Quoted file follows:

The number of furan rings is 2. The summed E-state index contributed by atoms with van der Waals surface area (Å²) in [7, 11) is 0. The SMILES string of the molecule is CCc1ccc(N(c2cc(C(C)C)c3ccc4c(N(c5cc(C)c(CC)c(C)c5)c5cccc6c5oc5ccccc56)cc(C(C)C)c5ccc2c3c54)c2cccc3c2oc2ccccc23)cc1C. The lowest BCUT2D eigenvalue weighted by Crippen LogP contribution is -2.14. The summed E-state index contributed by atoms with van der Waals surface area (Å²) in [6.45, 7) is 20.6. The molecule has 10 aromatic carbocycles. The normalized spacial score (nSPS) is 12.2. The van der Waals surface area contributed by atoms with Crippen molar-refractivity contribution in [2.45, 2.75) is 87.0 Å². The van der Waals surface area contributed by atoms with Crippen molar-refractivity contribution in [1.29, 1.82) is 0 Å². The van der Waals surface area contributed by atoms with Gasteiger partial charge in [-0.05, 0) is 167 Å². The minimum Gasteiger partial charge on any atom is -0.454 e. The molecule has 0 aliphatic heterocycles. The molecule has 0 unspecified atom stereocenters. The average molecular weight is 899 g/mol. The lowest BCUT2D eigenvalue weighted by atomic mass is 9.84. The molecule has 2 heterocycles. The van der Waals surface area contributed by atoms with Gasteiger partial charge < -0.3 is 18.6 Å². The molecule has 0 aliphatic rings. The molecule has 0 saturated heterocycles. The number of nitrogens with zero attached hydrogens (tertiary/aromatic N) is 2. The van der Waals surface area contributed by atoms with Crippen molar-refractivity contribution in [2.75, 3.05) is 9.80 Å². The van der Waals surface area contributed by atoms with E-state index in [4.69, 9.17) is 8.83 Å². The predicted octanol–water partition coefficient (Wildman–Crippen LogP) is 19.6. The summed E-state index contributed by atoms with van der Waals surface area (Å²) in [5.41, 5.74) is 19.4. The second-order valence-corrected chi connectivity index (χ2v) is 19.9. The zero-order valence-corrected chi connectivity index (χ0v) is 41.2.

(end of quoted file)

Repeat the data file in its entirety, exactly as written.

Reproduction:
The number of furan rings is 2. The summed E-state index contributed by atoms with van der Waals surface area (Å²) in [7, 11) is 0. The SMILES string of the molecule is CCc1ccc(N(c2cc(C(C)C)c3ccc4c(N(c5cc(C)c(CC)c(C)c5)c5cccc6c5oc5ccccc56)cc(C(C)C)c5ccc2c3c54)c2cccc3c2oc2ccccc23)cc1C. The lowest BCUT2D eigenvalue weighted by Crippen LogP contribution is -2.14. The summed E-state index contributed by atoms with van der Waals surface area (Å²) in [6.45, 7) is 20.6. The molecule has 10 aromatic carbocycles. The normalized spacial score (nSPS) is 12.2. The van der Waals surface area contributed by atoms with Crippen molar-refractivity contribution in [2.45, 2.75) is 87.0 Å². The van der Waals surface area contributed by atoms with Crippen molar-refractivity contribution in [1.29, 1.82) is 0 Å². The van der Waals surface area contributed by atoms with Gasteiger partial charge in [-0.05, 0) is 167 Å². The minimum Gasteiger partial charge on any atom is -0.454 e. The molecule has 0 aliphatic heterocycles. The molecule has 0 unspecified atom stereocenters. The average molecular weight is 899 g/mol. The lowest BCUT2D eigenvalue weighted by atomic mass is 9.84. The molecule has 2 heterocycles. The van der Waals surface area contributed by atoms with Gasteiger partial charge < -0.3 is 18.6 Å². The molecule has 0 aliphatic rings. The molecule has 0 saturated heterocycles. The number of nitrogens with zero attached hydrogens (tertiary/aromatic N) is 2. The van der Waals surface area contributed by atoms with Crippen molar-refractivity contribution in [2.75, 3.05) is 9.80 Å². The van der Waals surface area contributed by atoms with E-state index in [4.69, 9.17) is 8.83 Å². The predicted octanol–water partition coefficient (Wildman–Crippen LogP) is 19.6. The summed E-state index contributed by atoms with van der Waals surface area (Å²) in [5.41, 5.74) is 19.4. The second-order valence-corrected chi connectivity index (χ2v) is 19.9. The zero-order valence-corrected chi connectivity index (χ0v) is 41.2.